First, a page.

Do you remember dreaming about your career hopes, dreams, and fears as an elementary or middle school student, and how these thoughts may someday impact whom you may become when you grow up? For some of us, we can recall these memories just like they occurred yesterday. Yet for others—like myself—it has been almost five decades to reconnect the learning dots of the how and why I have landed in my science, technology, engineering, and mathematics (STEM) leadership career.
In smaller rural schools, science, technology, engineering, and mathematics (STEM) education can face troublesome barriers. In our K–12 district of 730 students, we have many of the common obstacles, including limited funds, no extra faculty, and an already overloaded class schedule. These three join arms to block us from using any of the really cool programs we’d like to. Other institutions sing praises of cutting-edge programs and share their successes. Meanwhile, rural schools are trying to figure out how to educate equally deserving kids in STEM.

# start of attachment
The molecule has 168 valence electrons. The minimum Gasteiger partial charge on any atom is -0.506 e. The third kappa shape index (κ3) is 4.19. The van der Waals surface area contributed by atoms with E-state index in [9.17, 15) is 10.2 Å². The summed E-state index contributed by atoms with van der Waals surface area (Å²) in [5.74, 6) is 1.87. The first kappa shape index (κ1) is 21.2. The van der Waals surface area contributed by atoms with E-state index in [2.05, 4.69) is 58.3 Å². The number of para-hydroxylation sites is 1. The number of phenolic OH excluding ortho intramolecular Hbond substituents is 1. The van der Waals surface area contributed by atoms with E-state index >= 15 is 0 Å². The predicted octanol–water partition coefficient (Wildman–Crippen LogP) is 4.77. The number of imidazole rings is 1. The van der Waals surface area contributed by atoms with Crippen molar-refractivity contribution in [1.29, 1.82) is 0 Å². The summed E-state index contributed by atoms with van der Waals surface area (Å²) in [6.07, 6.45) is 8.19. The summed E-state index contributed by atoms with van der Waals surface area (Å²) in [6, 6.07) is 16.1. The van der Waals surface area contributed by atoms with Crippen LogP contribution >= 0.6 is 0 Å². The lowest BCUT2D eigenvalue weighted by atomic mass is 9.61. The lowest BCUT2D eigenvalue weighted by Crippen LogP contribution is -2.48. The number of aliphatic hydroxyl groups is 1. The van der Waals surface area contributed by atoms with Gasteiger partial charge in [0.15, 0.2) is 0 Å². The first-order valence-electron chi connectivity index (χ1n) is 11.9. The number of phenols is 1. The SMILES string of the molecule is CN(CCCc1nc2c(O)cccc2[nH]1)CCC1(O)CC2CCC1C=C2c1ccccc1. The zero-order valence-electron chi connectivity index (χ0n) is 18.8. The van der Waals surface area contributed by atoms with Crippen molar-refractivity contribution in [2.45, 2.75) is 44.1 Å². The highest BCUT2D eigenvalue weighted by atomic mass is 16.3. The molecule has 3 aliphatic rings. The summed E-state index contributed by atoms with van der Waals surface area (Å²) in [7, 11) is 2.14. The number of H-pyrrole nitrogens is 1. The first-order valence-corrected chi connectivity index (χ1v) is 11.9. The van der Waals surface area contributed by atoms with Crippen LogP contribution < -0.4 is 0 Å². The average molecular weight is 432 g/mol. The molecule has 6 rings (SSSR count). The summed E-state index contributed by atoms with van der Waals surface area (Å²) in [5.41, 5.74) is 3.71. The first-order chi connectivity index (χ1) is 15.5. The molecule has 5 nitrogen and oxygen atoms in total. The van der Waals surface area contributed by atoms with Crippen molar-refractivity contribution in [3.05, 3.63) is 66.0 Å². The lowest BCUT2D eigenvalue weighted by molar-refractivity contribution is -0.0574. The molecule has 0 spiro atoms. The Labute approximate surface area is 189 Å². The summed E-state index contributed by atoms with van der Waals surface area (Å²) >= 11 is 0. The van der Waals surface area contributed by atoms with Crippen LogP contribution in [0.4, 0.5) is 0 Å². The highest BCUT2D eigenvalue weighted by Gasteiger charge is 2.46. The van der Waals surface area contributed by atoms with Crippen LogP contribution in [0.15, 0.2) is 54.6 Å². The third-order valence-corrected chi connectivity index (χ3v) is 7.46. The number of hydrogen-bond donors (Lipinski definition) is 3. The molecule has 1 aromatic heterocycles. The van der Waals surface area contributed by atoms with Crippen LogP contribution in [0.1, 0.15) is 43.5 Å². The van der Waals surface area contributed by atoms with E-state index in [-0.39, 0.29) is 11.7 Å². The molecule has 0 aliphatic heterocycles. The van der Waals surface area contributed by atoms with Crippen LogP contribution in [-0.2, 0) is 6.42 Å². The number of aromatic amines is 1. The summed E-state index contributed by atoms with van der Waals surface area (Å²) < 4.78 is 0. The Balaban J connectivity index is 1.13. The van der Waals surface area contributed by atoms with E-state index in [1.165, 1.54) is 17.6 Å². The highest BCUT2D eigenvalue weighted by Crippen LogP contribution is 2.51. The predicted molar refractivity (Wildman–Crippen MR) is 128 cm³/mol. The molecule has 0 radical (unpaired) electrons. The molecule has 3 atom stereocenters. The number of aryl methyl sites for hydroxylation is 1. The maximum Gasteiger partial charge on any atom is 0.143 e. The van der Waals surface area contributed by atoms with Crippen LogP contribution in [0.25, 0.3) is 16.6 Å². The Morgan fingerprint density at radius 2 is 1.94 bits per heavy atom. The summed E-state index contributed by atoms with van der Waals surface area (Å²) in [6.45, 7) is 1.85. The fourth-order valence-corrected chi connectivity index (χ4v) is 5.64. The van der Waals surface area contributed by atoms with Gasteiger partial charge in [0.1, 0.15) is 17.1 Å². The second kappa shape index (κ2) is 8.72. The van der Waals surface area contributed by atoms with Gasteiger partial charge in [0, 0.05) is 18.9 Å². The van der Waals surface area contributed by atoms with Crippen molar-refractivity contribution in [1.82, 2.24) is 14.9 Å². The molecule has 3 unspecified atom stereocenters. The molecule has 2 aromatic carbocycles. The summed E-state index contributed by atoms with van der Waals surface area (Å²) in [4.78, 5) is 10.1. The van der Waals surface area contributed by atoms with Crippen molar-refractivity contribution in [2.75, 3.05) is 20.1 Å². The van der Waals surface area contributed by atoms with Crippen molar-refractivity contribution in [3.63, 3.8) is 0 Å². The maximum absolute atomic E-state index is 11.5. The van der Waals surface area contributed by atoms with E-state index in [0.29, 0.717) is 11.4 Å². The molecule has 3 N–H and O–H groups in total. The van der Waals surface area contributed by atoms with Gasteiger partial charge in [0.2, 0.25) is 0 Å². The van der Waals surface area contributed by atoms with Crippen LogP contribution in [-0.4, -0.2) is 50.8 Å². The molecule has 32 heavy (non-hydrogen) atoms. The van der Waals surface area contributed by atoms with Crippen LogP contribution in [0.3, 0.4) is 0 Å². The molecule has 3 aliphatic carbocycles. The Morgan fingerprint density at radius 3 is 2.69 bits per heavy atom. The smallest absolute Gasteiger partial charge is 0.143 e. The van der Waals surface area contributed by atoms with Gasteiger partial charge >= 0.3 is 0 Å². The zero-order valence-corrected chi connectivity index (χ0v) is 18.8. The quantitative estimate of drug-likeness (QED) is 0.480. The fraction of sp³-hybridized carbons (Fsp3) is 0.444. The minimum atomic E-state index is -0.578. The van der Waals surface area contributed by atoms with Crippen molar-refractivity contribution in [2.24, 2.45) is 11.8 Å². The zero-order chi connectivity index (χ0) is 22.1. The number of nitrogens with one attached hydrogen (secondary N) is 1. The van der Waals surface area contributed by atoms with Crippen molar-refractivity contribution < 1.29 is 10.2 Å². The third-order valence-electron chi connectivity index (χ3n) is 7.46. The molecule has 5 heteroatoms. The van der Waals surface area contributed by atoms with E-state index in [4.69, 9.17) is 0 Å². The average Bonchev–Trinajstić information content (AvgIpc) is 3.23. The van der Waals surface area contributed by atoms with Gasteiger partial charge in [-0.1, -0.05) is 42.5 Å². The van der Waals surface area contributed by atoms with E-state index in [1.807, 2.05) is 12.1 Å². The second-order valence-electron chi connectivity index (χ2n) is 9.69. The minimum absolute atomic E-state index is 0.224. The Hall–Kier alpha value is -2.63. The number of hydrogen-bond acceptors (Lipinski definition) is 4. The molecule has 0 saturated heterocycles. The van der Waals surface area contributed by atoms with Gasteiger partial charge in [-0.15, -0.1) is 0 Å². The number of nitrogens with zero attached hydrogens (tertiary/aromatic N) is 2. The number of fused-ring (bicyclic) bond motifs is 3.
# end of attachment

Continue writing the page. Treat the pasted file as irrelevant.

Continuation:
Each month we publish blogs and several newsletters full of digital learning, funding, professional growth, social media, and STEM resources. Below are items from our blogs and newsletters that educators turned to the most in May.
Each fall at MIT, nearly 300 young female mathematicians in grade 11 or below compete in Advantage Testing Foundation’schallenging test of mathematical creativity and insight. The goal is to promote gender equity in the STEM professions and to encourage young women with exceptional potential to become mathematical and scientific leaders.